Don’t believe everything you see

    Certainly, Demand himself has a clear sense of his own worth. His Serpentine installation smells of indulged whims and expensive Demands and demands. The first thing to notice when you enter is that the entire interior has been wallpapered in an insistent ivy pattern, and that the effect you usually get at the Serpentine, of entering an elegantly airy neoclassical interior, has been expensively obliterated and replaced by a mood that’s low-slung and claustrophobic. It’s not a nice feeling. Ahead of you is what you take to be a huge photograph of a cave, rather a beautiful cave, filled with tremendous stalactites and great swirls of evocative mineral oozings. I like caves because they seem to take you to another planet. By going underground, you end up in another world. This cave is like that. It’s full of weird and doomy gothic shadows. It’s low. It’s dark. Prehistory has landed a haymaker on neoclassicism’s elegant chin.

    Demand’s cave looks straightforwardly real. Surely it’s just a photograph of somewhere? That’s what you assume the first time you see it. It’s still true the second time. And perhaps even the third. Only when you get really close to the photograph, right up against it, do you begin to notice the cracks in the stalactites. As you move along the huge interior, you gradually prove to yourself that it’s a fake. Man-made. Done with bits of cardboard. Amazingly skilful.

    So, that’s Demand’s method. He makes life-size models out of ordinary materials such as paper and cardboard, then he photographs these models in such a way that they appear to record actual places. After that, he destroys the models, so only the photograph remains. It’s a painstaking process. He manages to complete only a few works a year. The cave is his latest effort. The earliest photo in the show, a false staircase in an apartment block, was taken in 1995. Thus, the Serpentine display allows you to encounter a decent range of his work — and should, therefore, feel more representative than it does.

    The problem is the setting: all that ivy wallpaper pasted across every room. I had two main difficulties with it. The first was a simple physical dislike — it feels so oppressive. No doubt the artist intended deliberately to destroy the famous airiness of the Serpentine in order to fill the gallery with brooding and claustrophobic moods, but if so, he has succeeded too well. Some of London’s nicest art spaces aren’t nice any more. More seriously, perhaps, the sense of an installation that is being attempted here, the feeling that all the works in the show, from whatever year, are par- taking of the same mood and story line, overwhelms the individual photographs and makes them difficult to focus on. The ivy has taken over. It’s like making a cake with many flavours, then drowning the whole thing in choco- late sauce. It’s not the many flavours you remember, it’s the chocolate.

    The cave, with its organic twirls and swirls, turns out to be entirely untypical of Demand’s work: a dramatic departure, even. Everywhere else we go in the show, all the other locations visited in Demand’s extra-large illusions, are dull domestic spaces or faceless bureaucratic work sites: offices, boardrooms, staircases, corridors. One photograph seems to show a dull modern kitchen, of the kind you get in a cheaply rented bachelor flat. There’s an empty boardroom, littered with pads, pencils and glasses of water, and a boxy modern house, seen from the outside, completely overgrown, again, with ivy. They’re pretty horrible places. You recognise them immediately, because the modern world is full of them. Indeed, they are the modern world. The artist obviously knows this. It’s obviously part of his point. Obviously, too, this isn’t a celebration of this grim utilitarian architecture or the faceless urban environment. So what is it? It turns out that all of the dull places Demand shows us, and re-creates for us so painstakingly, have a history. Usually a notorious history. The dull kitchen is modelled on the one in the safe house in Tikrit in which Saddam Hussein was holed up. The ivy-covered house was where a gang of paedophiles tortured and abused a young German boy before finally murdering him. His mother joined in.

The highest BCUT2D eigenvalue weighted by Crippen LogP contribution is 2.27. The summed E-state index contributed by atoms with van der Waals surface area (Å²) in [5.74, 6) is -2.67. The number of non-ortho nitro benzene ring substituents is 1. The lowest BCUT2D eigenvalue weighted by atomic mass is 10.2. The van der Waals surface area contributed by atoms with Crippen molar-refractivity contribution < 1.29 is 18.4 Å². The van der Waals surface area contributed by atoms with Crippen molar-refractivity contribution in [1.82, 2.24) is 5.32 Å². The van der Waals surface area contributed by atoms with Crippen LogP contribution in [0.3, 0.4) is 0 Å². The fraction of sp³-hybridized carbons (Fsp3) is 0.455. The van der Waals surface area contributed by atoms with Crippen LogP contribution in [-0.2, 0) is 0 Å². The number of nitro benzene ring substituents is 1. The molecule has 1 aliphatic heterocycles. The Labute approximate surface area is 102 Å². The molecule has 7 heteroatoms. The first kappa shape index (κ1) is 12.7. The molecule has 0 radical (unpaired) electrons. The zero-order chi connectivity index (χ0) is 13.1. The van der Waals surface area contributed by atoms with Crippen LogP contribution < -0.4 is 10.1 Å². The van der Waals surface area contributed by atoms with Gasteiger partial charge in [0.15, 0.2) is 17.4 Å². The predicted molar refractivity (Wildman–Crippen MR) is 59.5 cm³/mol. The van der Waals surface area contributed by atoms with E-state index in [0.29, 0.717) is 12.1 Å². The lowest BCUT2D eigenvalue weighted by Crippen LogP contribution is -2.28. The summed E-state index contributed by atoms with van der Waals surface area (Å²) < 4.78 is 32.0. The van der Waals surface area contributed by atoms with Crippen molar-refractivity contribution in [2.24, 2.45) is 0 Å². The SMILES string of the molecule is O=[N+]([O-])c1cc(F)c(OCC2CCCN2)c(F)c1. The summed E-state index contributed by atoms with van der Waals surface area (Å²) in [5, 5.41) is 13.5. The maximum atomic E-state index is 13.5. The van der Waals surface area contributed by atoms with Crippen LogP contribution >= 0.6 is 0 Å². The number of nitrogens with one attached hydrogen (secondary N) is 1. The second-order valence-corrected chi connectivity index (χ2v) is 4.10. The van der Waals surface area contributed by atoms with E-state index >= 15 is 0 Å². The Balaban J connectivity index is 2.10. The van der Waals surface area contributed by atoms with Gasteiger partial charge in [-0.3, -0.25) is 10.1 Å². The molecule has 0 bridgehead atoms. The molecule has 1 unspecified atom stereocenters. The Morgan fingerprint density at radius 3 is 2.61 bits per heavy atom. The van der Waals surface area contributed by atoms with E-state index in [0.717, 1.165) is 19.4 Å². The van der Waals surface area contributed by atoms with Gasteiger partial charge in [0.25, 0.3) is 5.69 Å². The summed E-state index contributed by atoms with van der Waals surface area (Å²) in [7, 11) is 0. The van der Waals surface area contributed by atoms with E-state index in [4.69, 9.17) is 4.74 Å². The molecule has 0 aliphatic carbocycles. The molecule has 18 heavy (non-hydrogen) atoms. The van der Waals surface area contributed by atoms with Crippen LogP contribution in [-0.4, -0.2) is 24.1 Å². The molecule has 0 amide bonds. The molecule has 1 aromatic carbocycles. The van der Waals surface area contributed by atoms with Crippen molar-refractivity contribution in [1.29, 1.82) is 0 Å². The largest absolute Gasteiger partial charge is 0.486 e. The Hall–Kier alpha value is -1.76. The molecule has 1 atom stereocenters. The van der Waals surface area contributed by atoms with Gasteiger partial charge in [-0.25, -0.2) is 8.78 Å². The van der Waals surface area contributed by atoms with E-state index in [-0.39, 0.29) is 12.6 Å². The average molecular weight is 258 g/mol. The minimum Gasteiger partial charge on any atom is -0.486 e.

So, Demand is involving us in a complicated game of visual bluff. The nowhere-special places he shows us turn out to be very special. They look real, but they’re not. They feel innocent, but they aren’t. The more you think about his work, the knottier it gets. All the photographs are based on images found readily in the media — newspaper front pages, television stills. So, ultimately, these are works about the power of the media image. In any other context, the kitchen we see here would be nothing more than a dull modern kitchen. But once we know it is Saddam’s kitchen, it immediately assumes an aura of phoney evil. The ordinariness of such places adds, of course, to their sinisterness. Think of those photographs of Fred West’s house in Gloucester. Think, even, of the set of photos Lee Miller took of Hitler’s flat.

    All this strikes me as interesting. Demand’s main point seems to be that modern media has the Midas touch: it turns nowheres into somewheres. An ordinary bathroom becomes a butcher’s draining board. A dustbin bag in a kitchen becomes somewhere to stash the body. We are, I imagine, being urged not to trust such images. If Demand can create a paedophile’s hideaway out of some old toilet rolls and a few cardboard boxes, Blue Peter-style, what other illusions are the powerbrokers of modern media successfully getting past us? It’s a good point. An important point. And I really wish it didn’t have all that phoney ivy growing all over it.